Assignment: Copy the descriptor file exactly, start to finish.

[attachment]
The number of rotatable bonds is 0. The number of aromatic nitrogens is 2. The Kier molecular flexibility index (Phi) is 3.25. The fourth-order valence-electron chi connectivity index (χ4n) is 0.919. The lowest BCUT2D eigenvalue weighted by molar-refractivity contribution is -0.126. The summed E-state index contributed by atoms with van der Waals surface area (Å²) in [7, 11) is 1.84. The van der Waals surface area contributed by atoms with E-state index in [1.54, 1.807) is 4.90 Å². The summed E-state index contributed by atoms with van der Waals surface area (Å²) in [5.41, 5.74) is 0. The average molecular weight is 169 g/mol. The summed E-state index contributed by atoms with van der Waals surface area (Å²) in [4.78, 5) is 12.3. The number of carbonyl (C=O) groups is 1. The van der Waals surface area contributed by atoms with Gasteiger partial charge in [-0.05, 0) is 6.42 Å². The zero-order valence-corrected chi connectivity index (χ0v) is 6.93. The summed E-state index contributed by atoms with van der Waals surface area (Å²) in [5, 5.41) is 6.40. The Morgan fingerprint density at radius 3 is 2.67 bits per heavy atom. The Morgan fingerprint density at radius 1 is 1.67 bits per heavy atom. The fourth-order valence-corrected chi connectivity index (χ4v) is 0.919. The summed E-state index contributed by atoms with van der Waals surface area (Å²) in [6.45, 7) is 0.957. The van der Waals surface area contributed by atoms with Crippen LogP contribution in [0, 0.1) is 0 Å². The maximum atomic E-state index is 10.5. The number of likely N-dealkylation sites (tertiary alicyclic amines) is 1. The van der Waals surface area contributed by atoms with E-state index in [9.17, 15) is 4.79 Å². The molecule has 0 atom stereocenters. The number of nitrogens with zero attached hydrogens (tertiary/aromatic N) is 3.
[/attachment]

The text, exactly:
The number of rotatable bonds is 0. The number of aromatic nitrogens is 2. The Kier molecular flexibility index (Phi) is 3.25. The fourth-order valence-electron chi connectivity index (χ4n) is 0.919. The lowest BCUT2D eigenvalue weighted by molar-refractivity contribution is -0.126. The summed E-state index contributed by atoms with van der Waals surface area (Å²) in [7, 11) is 1.84. The van der Waals surface area contributed by atoms with E-state index in [1.54, 1.807) is 4.90 Å². The summed E-state index contributed by atoms with van der Waals surface area (Å²) in [5.41, 5.74) is 0. The average molecular weight is 169 g/mol. The summed E-state index contributed by atoms with van der Waals surface area (Å²) in [4.78, 5) is 12.3. The number of carbonyl (C=O) groups is 1. The van der Waals surface area contributed by atoms with Gasteiger partial charge in [-0.05, 0) is 6.42 Å². The zero-order valence-corrected chi connectivity index (χ0v) is 6.93. The summed E-state index contributed by atoms with van der Waals surface area (Å²) in [5, 5.41) is 6.40. The Morgan fingerprint density at radius 3 is 2.67 bits per heavy atom. The Morgan fingerprint density at radius 1 is 1.67 bits per heavy atom. The fourth-order valence-corrected chi connectivity index (χ4v) is 0.919. The summed E-state index contributed by atoms with van der Waals surface area (Å²) in [6.45, 7) is 0.957. The van der Waals surface area contributed by atoms with Crippen LogP contribution in [0, 0.1) is 0 Å². The maximum atomic E-state index is 10.5. The number of likely N-dealkylation sites (tertiary alicyclic amines) is 1. The van der Waals surface area contributed by atoms with E-state index in [9.17, 15) is 4.79 Å². The molecule has 0 atom stereocenters. The number of nitrogens with zero attached hydrogens (tertiary/aromatic N) is 3.